Diesel car drivers will be confronted with extra parking charges in the centre of the UK capital as the local government acts to combat high air pollution. A parking surcharge on diesel cars will be imposed from April by Westminster City Council, in a first for Britain that may set a precedent for neighbouring boroughs to follow suit.
The pilot scheme will force diesel car drivers to pay a heavy 50% extra on top of the already high standard parking charge of £4.90 (€5.71) per hour.
Westminster’s Marylebone Road is one of at least 20 hotspots in London where particulate air pollution reached the ‘very high’ alert classification during a recent spike in the levels of toxic air across the capital.
President of the UK’s AA warned that the scheme could be adopted by other councils around the UK. He added: ‘It will hit many drivers who bought diesel cars in good faith, with many of them encouraged to buy diesel cars by previous Government incentives which promoted them. It would be better to reduce air quality by getting rid of older diesel trucks, buses and taxis which cause most of the pollution.’
The AA says that 50% of the air pollution due to diesel vehicles is caused by just 10% of vehicles.
Westminster Council’s Cabinet Member for Environment, Sports and Community David Harvey said: ‘Residents and visitors tell us that air quality is a key concern in central London. Additional charges for diesel vehicles will mean people think twice about using highly polluting cars and invest in cleaner transport that will make a real difference in the quality of air we breathe.’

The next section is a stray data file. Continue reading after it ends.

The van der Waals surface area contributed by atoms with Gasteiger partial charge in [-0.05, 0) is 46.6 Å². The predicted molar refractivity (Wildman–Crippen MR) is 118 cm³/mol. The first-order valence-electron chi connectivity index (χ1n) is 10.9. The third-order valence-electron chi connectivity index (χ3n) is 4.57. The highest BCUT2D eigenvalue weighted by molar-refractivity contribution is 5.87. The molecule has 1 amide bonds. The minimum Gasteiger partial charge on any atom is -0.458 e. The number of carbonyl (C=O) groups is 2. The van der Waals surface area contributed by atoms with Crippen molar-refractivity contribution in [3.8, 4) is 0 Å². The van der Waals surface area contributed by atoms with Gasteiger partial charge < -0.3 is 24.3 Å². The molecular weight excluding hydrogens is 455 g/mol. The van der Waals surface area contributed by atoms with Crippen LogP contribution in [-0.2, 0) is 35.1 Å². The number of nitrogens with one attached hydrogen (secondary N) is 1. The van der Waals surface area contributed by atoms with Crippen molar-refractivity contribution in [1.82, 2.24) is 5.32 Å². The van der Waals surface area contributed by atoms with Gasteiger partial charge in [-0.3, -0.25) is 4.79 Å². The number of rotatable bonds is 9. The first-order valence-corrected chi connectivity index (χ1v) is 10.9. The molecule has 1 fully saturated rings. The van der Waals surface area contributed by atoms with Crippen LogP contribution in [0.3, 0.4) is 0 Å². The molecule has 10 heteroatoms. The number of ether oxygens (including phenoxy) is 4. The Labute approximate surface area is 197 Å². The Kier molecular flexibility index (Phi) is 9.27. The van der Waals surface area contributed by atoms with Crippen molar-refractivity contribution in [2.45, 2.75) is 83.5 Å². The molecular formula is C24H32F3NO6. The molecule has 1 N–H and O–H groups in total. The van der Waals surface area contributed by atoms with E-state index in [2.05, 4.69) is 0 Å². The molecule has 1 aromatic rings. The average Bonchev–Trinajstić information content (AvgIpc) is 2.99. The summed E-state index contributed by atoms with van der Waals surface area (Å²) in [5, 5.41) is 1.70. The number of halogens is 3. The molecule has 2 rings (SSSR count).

Air pollution, particularly the NOx gases from diesel cars, are known to cause severe health problems and premature deaths.
Politicians across Europe have grown increasingly hostile to air pollution since the Volkswagen emissions scandal, with Paris introducing measures to combat the problem. Paris and Madrid, alongside Athens and Mexico City, have pledged to ban diesel vehicles completely by 2025.
Meanwhile, Chargemaster is set to invest £15 million in 2000 charging stations across the UK in 2017, including partnerships with hotel and restaurant chains and creating 250 new Ultracharge units. It also has plans to introduce new access systems including contactless credit card payments and automatic number plate recognition, and to add new features to its website and app, that will give motorists additional information on each charging site, such as available facilities including cafés, rest stops and Wi-Fi access. Chargemaster expects that within the next 10 years, 50% of new cars sold will be electrically powered, including hybrids and pure electric vehicles.
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